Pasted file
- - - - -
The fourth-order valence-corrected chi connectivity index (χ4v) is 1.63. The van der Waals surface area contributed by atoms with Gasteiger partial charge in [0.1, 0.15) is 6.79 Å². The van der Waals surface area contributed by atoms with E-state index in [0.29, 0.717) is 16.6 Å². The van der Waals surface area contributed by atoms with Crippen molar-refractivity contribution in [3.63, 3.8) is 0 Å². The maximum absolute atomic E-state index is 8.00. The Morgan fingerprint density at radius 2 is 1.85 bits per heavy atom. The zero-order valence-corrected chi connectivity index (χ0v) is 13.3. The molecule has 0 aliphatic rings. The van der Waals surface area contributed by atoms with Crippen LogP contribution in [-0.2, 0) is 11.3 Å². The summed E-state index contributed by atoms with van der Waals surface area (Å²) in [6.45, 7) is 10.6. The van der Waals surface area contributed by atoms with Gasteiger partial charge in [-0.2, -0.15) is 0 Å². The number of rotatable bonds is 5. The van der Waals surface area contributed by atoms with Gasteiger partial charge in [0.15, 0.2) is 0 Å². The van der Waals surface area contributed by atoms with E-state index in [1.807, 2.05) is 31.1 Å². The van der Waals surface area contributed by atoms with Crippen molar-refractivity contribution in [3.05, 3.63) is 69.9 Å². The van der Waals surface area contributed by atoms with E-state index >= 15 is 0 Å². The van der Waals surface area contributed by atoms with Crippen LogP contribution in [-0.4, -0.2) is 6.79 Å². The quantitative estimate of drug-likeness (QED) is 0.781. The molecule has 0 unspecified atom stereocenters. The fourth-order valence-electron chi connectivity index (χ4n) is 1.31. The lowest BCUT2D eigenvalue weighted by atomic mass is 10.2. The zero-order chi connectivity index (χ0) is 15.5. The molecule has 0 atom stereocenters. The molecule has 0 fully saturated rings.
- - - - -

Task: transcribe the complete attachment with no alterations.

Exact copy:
The fourth-order valence-corrected chi connectivity index (χ4v) is 1.63. The van der Waals surface area contributed by atoms with Gasteiger partial charge in [0.1, 0.15) is 6.79 Å². The van der Waals surface area contributed by atoms with E-state index in [0.29, 0.717) is 16.6 Å². The van der Waals surface area contributed by atoms with Crippen molar-refractivity contribution in [3.63, 3.8) is 0 Å². The maximum absolute atomic E-state index is 8.00. The Morgan fingerprint density at radius 2 is 1.85 bits per heavy atom. The zero-order valence-corrected chi connectivity index (χ0v) is 13.3. The molecule has 0 aliphatic rings. The van der Waals surface area contributed by atoms with Crippen LogP contribution in [-0.2, 0) is 11.3 Å². The summed E-state index contributed by atoms with van der Waals surface area (Å²) in [6.45, 7) is 10.6. The van der Waals surface area contributed by atoms with Gasteiger partial charge in [-0.2, -0.15) is 0 Å². The number of rotatable bonds is 5. The van der Waals surface area contributed by atoms with Gasteiger partial charge in [0.15, 0.2) is 0 Å². The van der Waals surface area contributed by atoms with E-state index in [1.807, 2.05) is 31.1 Å². The van der Waals surface area contributed by atoms with Crippen molar-refractivity contribution in [3.05, 3.63) is 69.9 Å². The van der Waals surface area contributed by atoms with E-state index >= 15 is 0 Å². The van der Waals surface area contributed by atoms with Crippen LogP contribution in [-0.4, -0.2) is 6.79 Å². The quantitative estimate of drug-likeness (QED) is 0.781. The molecule has 0 unspecified atom stereocenters. The fourth-order valence-electron chi connectivity index (χ4n) is 1.31. The lowest BCUT2D eigenvalue weighted by atomic mass is 10.2. The zero-order chi connectivity index (χ0) is 15.5. The molecule has 0 atom stereocenters. The molecule has 0 fully saturated rings.